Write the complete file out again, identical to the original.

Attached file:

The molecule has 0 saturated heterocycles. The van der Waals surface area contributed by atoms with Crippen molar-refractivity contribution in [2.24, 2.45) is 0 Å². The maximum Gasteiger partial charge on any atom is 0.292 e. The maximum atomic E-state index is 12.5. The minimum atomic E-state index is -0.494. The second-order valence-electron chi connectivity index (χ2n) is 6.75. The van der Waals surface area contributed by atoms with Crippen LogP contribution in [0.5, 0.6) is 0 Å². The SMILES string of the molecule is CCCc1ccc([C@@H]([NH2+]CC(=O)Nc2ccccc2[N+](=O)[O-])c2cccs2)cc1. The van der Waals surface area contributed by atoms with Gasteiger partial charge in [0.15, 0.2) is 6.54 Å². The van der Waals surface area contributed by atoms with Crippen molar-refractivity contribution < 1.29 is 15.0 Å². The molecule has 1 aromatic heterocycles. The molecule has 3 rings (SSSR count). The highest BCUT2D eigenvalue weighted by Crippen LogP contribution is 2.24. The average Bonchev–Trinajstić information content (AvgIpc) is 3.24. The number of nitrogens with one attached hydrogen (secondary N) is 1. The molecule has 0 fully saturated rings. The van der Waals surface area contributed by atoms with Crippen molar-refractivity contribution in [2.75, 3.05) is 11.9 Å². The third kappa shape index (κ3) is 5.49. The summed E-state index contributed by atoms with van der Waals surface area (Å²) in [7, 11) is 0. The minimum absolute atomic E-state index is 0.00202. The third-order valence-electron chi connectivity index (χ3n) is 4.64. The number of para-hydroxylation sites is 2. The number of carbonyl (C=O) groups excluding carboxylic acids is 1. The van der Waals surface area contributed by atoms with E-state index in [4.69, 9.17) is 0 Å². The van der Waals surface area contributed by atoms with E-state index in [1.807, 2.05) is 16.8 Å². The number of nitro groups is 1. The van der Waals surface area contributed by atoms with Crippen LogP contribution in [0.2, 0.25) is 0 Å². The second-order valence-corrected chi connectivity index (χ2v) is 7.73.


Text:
The molecule has 0 saturated heterocycles. The van der Waals surface area contributed by atoms with Crippen molar-refractivity contribution in [2.24, 2.45) is 0 Å². The maximum Gasteiger partial charge on any atom is 0.292 e. The maximum atomic E-state index is 12.5. The minimum atomic E-state index is -0.494. The second-order valence-electron chi connectivity index (χ2n) is 6.75. The van der Waals surface area contributed by atoms with Crippen LogP contribution in [0.5, 0.6) is 0 Å². The SMILES string of the molecule is CCCc1ccc([C@@H]([NH2+]CC(=O)Nc2ccccc2[N+](=O)[O-])c2cccs2)cc1. The van der Waals surface area contributed by atoms with Gasteiger partial charge in [0.15, 0.2) is 6.54 Å². The van der Waals surface area contributed by atoms with Crippen molar-refractivity contribution < 1.29 is 15.0 Å². The molecule has 1 aromatic heterocycles. The molecule has 3 rings (SSSR count). The highest BCUT2D eigenvalue weighted by Crippen LogP contribution is 2.24. The average Bonchev–Trinajstić information content (AvgIpc) is 3.24. The number of nitrogens with one attached hydrogen (secondary N) is 1. The molecule has 0 fully saturated rings. The van der Waals surface area contributed by atoms with Crippen molar-refractivity contribution in [2.75, 3.05) is 11.9 Å². The third kappa shape index (κ3) is 5.49. The summed E-state index contributed by atoms with van der Waals surface area (Å²) in [7, 11) is 0. The minimum absolute atomic E-state index is 0.00202. The third-order valence-electron chi connectivity index (χ3n) is 4.64. The number of para-hydroxylation sites is 2. The number of carbonyl (C=O) groups excluding carboxylic acids is 1. The van der Waals surface area contributed by atoms with E-state index in [4.69, 9.17) is 0 Å². The van der Waals surface area contributed by atoms with E-state index in [1.807, 2.05) is 16.8 Å². The number of nitro groups is 1. The van der Waals surface area contributed by atoms with Crippen LogP contribution in [0.2, 0.25) is 0 Å². The second-order valence-corrected chi connectivity index (χ2v) is 7.73.